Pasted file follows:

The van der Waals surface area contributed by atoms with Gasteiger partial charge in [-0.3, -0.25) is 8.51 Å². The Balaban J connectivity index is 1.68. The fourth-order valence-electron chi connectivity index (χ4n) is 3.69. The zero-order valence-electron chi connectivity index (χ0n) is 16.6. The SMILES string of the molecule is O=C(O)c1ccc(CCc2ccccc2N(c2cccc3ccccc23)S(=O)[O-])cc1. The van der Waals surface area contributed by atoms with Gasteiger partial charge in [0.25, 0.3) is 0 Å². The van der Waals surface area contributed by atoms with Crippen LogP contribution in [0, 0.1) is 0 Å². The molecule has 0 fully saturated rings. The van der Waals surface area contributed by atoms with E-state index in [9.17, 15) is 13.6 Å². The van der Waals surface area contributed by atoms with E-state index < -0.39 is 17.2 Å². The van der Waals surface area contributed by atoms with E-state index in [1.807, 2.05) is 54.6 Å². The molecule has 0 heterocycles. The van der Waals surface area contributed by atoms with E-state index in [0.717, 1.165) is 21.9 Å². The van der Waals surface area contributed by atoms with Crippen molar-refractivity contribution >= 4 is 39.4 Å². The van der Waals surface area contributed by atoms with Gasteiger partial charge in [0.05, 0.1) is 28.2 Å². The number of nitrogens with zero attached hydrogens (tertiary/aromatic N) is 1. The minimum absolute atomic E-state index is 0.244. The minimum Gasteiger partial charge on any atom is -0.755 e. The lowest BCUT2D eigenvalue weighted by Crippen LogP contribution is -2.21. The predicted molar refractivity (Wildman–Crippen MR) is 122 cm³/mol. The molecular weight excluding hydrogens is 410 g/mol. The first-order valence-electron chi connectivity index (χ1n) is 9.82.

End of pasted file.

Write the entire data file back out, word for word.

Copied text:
The van der Waals surface area contributed by atoms with Gasteiger partial charge in [-0.3, -0.25) is 8.51 Å². The Balaban J connectivity index is 1.68. The fourth-order valence-electron chi connectivity index (χ4n) is 3.69. The zero-order valence-electron chi connectivity index (χ0n) is 16.6. The SMILES string of the molecule is O=C(O)c1ccc(CCc2ccccc2N(c2cccc3ccccc23)S(=O)[O-])cc1. The van der Waals surface area contributed by atoms with Gasteiger partial charge in [0.25, 0.3) is 0 Å². The van der Waals surface area contributed by atoms with Crippen LogP contribution in [0, 0.1) is 0 Å². The molecule has 0 fully saturated rings. The van der Waals surface area contributed by atoms with E-state index in [9.17, 15) is 13.6 Å². The van der Waals surface area contributed by atoms with E-state index < -0.39 is 17.2 Å². The van der Waals surface area contributed by atoms with E-state index in [1.807, 2.05) is 54.6 Å². The molecule has 0 heterocycles. The van der Waals surface area contributed by atoms with E-state index in [0.717, 1.165) is 21.9 Å². The van der Waals surface area contributed by atoms with Crippen molar-refractivity contribution >= 4 is 39.4 Å². The van der Waals surface area contributed by atoms with Gasteiger partial charge in [0.05, 0.1) is 28.2 Å². The number of nitrogens with zero attached hydrogens (tertiary/aromatic N) is 1. The minimum absolute atomic E-state index is 0.244. The minimum Gasteiger partial charge on any atom is -0.755 e. The lowest BCUT2D eigenvalue weighted by Crippen LogP contribution is -2.21. The predicted molar refractivity (Wildman–Crippen MR) is 122 cm³/mol. The molecular weight excluding hydrogens is 410 g/mol. The first-order valence-electron chi connectivity index (χ1n) is 9.82.